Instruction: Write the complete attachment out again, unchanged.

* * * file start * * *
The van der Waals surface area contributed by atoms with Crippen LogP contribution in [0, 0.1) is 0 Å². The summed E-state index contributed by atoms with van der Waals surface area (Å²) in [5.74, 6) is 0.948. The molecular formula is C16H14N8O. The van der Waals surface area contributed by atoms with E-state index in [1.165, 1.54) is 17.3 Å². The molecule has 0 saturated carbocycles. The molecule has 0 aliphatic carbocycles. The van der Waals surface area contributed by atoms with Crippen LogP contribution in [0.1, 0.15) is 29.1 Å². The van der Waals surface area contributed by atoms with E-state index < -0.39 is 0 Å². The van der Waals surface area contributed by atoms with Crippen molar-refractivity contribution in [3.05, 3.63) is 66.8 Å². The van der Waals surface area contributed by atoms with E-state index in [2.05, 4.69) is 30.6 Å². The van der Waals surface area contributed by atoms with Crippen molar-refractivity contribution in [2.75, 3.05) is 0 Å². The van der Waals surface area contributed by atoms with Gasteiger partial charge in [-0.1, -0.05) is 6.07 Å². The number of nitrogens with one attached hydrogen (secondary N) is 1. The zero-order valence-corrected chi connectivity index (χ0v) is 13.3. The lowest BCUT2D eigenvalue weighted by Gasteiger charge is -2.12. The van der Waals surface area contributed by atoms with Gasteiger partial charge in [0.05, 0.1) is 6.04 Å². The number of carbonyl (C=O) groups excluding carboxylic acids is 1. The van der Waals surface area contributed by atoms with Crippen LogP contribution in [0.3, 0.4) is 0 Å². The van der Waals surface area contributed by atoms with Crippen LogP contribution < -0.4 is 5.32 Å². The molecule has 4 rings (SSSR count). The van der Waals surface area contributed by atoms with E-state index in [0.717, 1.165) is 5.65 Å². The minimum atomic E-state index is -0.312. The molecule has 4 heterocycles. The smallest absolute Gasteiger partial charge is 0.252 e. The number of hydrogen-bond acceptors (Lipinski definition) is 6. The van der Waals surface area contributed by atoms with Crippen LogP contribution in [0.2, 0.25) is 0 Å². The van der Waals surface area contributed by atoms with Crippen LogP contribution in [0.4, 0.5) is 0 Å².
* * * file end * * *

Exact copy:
The van der Waals surface area contributed by atoms with Crippen LogP contribution in [0, 0.1) is 0 Å². The summed E-state index contributed by atoms with van der Waals surface area (Å²) in [5.74, 6) is 0.948. The molecular formula is C16H14N8O. The van der Waals surface area contributed by atoms with E-state index in [1.165, 1.54) is 17.3 Å². The molecule has 0 saturated carbocycles. The molecule has 0 aliphatic carbocycles. The van der Waals surface area contributed by atoms with Crippen LogP contribution in [0.1, 0.15) is 29.1 Å². The van der Waals surface area contributed by atoms with E-state index < -0.39 is 0 Å². The van der Waals surface area contributed by atoms with Crippen molar-refractivity contribution in [3.05, 3.63) is 66.8 Å². The van der Waals surface area contributed by atoms with E-state index in [2.05, 4.69) is 30.6 Å². The van der Waals surface area contributed by atoms with Crippen molar-refractivity contribution in [2.75, 3.05) is 0 Å². The van der Waals surface area contributed by atoms with Gasteiger partial charge in [-0.1, -0.05) is 6.07 Å². The number of nitrogens with one attached hydrogen (secondary N) is 1. The zero-order valence-corrected chi connectivity index (χ0v) is 13.3. The lowest BCUT2D eigenvalue weighted by Gasteiger charge is -2.12. The van der Waals surface area contributed by atoms with Gasteiger partial charge in [0.05, 0.1) is 6.04 Å². The number of carbonyl (C=O) groups excluding carboxylic acids is 1. The van der Waals surface area contributed by atoms with Crippen LogP contribution in [0.3, 0.4) is 0 Å². The van der Waals surface area contributed by atoms with Crippen LogP contribution < -0.4 is 5.32 Å². The molecule has 4 rings (SSSR count). The van der Waals surface area contributed by atoms with E-state index in [0.717, 1.165) is 5.65 Å². The minimum atomic E-state index is -0.312. The molecule has 4 heterocycles. The smallest absolute Gasteiger partial charge is 0.252 e. The number of hydrogen-bond acceptors (Lipinski definition) is 6. The van der Waals surface area contributed by atoms with Crippen LogP contribution in [0.2, 0.25) is 0 Å². The van der Waals surface area contributed by atoms with Crippen LogP contribution in [0.4, 0.5) is 0 Å².